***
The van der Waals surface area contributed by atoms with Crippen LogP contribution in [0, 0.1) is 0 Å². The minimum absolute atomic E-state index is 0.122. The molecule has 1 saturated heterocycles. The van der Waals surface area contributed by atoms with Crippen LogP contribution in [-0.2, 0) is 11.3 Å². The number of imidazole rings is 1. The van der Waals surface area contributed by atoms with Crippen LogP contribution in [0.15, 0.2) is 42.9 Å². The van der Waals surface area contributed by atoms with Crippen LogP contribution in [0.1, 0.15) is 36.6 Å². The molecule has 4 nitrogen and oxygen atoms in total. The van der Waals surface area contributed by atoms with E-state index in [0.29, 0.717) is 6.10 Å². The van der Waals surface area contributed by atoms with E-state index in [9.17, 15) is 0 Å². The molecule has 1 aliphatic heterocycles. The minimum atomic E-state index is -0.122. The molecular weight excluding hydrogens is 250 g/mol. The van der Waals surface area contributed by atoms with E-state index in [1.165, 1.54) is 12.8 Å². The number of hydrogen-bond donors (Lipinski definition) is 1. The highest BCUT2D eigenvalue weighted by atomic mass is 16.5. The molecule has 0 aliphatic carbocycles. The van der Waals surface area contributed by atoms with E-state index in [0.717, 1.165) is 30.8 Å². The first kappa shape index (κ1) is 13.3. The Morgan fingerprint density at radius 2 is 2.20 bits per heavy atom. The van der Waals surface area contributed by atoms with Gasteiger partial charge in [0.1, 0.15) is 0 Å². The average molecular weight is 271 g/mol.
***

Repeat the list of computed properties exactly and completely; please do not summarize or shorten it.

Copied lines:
The van der Waals surface area contributed by atoms with Crippen LogP contribution in [0, 0.1) is 0 Å². The minimum absolute atomic E-state index is 0.122. The molecule has 1 saturated heterocycles. The van der Waals surface area contributed by atoms with Crippen LogP contribution in [-0.2, 0) is 11.3 Å². The number of imidazole rings is 1. The van der Waals surface area contributed by atoms with Crippen LogP contribution in [0.15, 0.2) is 42.9 Å². The van der Waals surface area contributed by atoms with Crippen LogP contribution in [0.1, 0.15) is 36.6 Å². The molecule has 4 nitrogen and oxygen atoms in total. The van der Waals surface area contributed by atoms with E-state index in [0.29, 0.717) is 6.10 Å². The van der Waals surface area contributed by atoms with E-state index in [9.17, 15) is 0 Å². The molecule has 1 aliphatic heterocycles. The minimum atomic E-state index is -0.122. The molecular weight excluding hydrogens is 250 g/mol. The van der Waals surface area contributed by atoms with E-state index in [1.165, 1.54) is 12.8 Å². The number of hydrogen-bond donors (Lipinski definition) is 1. The highest BCUT2D eigenvalue weighted by atomic mass is 16.5. The molecule has 0 aliphatic carbocycles. The van der Waals surface area contributed by atoms with E-state index in [0.717, 1.165) is 30.8 Å². The first kappa shape index (κ1) is 13.3. The Morgan fingerprint density at radius 2 is 2.20 bits per heavy atom. The van der Waals surface area contributed by atoms with Gasteiger partial charge in [0.1, 0.15) is 0 Å². The average molecular weight is 271 g/mol.